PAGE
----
The GOP Health Care Bill Could Already Be Dead (But They're Gonna Vote Anyway)
On Tuesday morning, with a hotly anticipated motion to proceed vote on the horizon, Kentucky senator Rand Paul declared the Obamacare replacement bill effectively dead in a string of tweets. Paul announced that Senate Majority Leader Sen. Mitch McConnell told him that the "plan for today is to take up the 2015 clean repeal bill as I've urged," and that Senate Republicans would need 60 votes for its health care bill to pass, which would be impossible even if all 52 GOP senators vote yes.
A member of the Senate GOP's hardcore conservative wing, Paul has long opposed his party's legislation to replace the Affordable Care Act, arguing that it doesn't go far enough, and that the GOP should instead vote on a full and total repeal of the health care law with or without an immediate replacement. And according to his analysis, at least, that may be what ends up happening.
It's all thanks to the Byrd Rule, which dictates that the Senate process of reconciliation can't be used to pass bills containing elements that the Senate parliamentarian deems irrelevant or unrelated to the budget. This is crucial, because a reconciliation vote only requires 50 votes for passage, while a vote on a normal bill requires 60 votes to break a filibuster.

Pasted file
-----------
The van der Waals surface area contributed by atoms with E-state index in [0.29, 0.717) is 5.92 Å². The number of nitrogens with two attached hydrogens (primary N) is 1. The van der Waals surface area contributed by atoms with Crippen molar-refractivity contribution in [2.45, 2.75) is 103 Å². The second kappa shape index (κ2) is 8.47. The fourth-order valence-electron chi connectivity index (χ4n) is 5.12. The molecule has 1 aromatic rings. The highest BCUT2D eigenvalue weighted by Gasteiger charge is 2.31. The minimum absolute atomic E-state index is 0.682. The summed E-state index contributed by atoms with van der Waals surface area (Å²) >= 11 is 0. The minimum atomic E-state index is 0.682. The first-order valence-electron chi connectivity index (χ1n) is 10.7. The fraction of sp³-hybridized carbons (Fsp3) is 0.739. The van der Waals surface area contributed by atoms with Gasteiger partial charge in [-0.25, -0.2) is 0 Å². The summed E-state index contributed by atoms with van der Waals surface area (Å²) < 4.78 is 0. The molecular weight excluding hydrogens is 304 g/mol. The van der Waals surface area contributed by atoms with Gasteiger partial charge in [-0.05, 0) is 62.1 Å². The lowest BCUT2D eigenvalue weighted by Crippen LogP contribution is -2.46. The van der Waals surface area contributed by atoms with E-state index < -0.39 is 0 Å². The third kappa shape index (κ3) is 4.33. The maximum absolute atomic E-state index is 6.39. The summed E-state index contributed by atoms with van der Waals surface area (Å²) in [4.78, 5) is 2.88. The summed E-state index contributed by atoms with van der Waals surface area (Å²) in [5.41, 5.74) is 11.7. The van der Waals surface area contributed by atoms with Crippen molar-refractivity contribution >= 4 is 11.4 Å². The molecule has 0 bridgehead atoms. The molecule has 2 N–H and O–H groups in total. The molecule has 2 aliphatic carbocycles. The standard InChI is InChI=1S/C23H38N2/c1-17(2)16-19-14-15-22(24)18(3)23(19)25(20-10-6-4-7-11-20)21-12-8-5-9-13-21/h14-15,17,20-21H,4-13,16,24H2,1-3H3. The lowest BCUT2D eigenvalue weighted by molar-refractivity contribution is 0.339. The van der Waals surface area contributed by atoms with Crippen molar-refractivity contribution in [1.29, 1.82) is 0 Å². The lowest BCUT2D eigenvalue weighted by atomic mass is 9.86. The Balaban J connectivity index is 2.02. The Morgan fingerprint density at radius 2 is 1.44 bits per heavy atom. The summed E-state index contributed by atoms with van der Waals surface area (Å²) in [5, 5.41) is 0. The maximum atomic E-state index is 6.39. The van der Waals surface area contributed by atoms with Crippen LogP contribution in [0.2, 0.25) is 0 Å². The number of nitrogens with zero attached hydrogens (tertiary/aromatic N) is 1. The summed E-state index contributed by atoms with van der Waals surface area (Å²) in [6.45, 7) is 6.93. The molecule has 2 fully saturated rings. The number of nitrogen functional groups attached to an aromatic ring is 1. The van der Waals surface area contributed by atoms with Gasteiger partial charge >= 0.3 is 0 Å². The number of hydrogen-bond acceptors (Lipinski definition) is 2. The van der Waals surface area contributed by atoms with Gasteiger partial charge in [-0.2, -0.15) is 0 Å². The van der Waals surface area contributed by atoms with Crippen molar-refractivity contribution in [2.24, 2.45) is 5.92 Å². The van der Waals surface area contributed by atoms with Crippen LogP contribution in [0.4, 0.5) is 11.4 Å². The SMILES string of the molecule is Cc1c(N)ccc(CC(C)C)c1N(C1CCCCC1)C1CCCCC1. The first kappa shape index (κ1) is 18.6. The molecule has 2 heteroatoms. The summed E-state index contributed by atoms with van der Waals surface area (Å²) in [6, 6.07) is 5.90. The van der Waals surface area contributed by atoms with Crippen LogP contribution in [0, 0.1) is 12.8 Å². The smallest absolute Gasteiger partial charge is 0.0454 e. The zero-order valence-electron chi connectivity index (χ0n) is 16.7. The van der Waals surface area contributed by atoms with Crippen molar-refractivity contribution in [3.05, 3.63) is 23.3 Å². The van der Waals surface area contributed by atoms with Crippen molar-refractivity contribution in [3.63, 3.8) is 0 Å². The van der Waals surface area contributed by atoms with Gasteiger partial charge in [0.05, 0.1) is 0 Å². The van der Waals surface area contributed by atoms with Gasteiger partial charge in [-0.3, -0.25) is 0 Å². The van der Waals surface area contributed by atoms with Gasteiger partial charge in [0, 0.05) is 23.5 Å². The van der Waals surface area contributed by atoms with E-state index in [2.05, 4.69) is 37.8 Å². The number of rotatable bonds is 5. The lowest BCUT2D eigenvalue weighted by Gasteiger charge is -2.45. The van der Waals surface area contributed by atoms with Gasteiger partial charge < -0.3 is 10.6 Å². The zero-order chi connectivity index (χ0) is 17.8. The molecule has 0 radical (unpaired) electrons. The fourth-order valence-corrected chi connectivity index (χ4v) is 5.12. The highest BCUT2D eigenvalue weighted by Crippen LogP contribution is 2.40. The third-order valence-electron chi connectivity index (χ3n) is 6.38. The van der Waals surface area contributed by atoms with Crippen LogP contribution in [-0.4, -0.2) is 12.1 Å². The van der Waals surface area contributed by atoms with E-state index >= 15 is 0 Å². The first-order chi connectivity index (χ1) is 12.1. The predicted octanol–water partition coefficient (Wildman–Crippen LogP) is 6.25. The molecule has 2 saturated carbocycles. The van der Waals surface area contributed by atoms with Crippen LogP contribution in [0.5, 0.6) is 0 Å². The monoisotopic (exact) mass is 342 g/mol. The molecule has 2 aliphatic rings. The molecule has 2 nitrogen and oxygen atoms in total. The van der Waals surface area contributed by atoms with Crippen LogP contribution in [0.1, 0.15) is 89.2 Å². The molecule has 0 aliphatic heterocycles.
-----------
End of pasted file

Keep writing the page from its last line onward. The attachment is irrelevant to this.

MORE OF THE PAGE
Considering that the Republicans were struggling mightily to cobble together just 50 votes for their hyper-controversial, hyper-unpopular health care legislation, and that they only control 52 seats outright, a 60-vote threshold is a virtual death sentence for the bill.
Which is why, according to Paul, the Senate leadership is now considering what he's been begging for all along: a vote on fully repealing the ACA, even though it won't immediately be replaced with anything. Many Republican senators have floated the idea of voting for a full repeal which delays implementation by two years, thus giving the GOP-led Congress time to craft a replacement policy, and pushing the impact of its decision back past the 2018 midterm elections.
It's unclear if that's precisely what will be voted on if the motion to proceed passes on Tuesday, but it's clearly what Paul is rooting for. For the record, the Congressional Budget Office's scoring for full repeal is even more cautionary than its scoring for the Senate's replacement bill ― more than 32 million Americans would be projected to lose their health insurance if a full repeal were passed.
While it's not clear when precisely the motion to proceed vote will occur, it's widely expected to be happening on Tuesday afternoon. At the time of this writing, it's an open question whether the GOP will get the 50 votes necessary to move to floor debate. If it does, however, a vote on full repeal is the likely outcome.